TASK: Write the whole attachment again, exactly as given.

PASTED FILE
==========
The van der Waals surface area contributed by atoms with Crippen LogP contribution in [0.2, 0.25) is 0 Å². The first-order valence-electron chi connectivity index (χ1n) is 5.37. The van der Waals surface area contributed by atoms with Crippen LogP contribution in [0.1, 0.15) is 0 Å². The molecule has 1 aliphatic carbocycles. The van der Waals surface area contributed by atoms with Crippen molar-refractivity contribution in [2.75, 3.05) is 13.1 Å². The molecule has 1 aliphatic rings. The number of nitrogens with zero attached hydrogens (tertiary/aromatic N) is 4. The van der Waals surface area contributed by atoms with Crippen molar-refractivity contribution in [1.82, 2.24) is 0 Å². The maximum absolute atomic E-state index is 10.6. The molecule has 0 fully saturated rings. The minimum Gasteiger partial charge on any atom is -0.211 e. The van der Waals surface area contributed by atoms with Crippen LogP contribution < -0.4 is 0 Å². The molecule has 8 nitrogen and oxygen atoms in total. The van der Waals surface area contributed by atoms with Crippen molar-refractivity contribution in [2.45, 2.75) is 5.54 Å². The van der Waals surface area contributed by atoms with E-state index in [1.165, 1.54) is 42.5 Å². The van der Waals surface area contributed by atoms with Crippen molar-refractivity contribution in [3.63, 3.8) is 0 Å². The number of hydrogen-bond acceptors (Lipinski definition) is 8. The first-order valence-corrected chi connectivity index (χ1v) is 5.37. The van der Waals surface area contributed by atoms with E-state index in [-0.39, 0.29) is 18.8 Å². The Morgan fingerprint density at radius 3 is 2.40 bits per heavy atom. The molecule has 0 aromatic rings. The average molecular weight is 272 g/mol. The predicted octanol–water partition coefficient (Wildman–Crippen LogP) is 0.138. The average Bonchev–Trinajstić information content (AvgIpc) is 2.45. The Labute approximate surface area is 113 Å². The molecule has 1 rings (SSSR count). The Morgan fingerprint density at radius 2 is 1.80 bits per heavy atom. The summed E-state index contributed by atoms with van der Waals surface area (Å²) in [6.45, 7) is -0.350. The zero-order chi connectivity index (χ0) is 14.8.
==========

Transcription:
The van der Waals surface area contributed by atoms with Crippen LogP contribution in [0.2, 0.25) is 0 Å². The first-order valence-electron chi connectivity index (χ1n) is 5.37. The van der Waals surface area contributed by atoms with Crippen LogP contribution in [0.1, 0.15) is 0 Å². The molecule has 1 aliphatic carbocycles. The van der Waals surface area contributed by atoms with Crippen molar-refractivity contribution in [2.75, 3.05) is 13.1 Å². The molecule has 1 aliphatic rings. The number of nitrogens with zero attached hydrogens (tertiary/aromatic N) is 4. The van der Waals surface area contributed by atoms with Crippen molar-refractivity contribution in [1.82, 2.24) is 0 Å². The maximum absolute atomic E-state index is 10.6. The molecule has 0 fully saturated rings. The minimum Gasteiger partial charge on any atom is -0.211 e. The van der Waals surface area contributed by atoms with Crippen LogP contribution < -0.4 is 0 Å². The molecule has 8 nitrogen and oxygen atoms in total. The van der Waals surface area contributed by atoms with Crippen molar-refractivity contribution in [2.45, 2.75) is 5.54 Å². The van der Waals surface area contributed by atoms with E-state index in [1.165, 1.54) is 42.5 Å². The van der Waals surface area contributed by atoms with Crippen molar-refractivity contribution in [3.63, 3.8) is 0 Å². The number of hydrogen-bond acceptors (Lipinski definition) is 8. The first-order valence-corrected chi connectivity index (χ1v) is 5.37. The van der Waals surface area contributed by atoms with E-state index in [-0.39, 0.29) is 18.8 Å². The Morgan fingerprint density at radius 3 is 2.40 bits per heavy atom. The molecule has 0 aromatic rings. The average molecular weight is 272 g/mol. The predicted octanol–water partition coefficient (Wildman–Crippen LogP) is 0.138. The average Bonchev–Trinajstić information content (AvgIpc) is 2.45. The Labute approximate surface area is 113 Å². The molecule has 1 rings (SSSR count). The Morgan fingerprint density at radius 2 is 1.80 bits per heavy atom. The summed E-state index contributed by atoms with van der Waals surface area (Å²) in [6.45, 7) is -0.350. The zero-order chi connectivity index (χ0) is 14.8.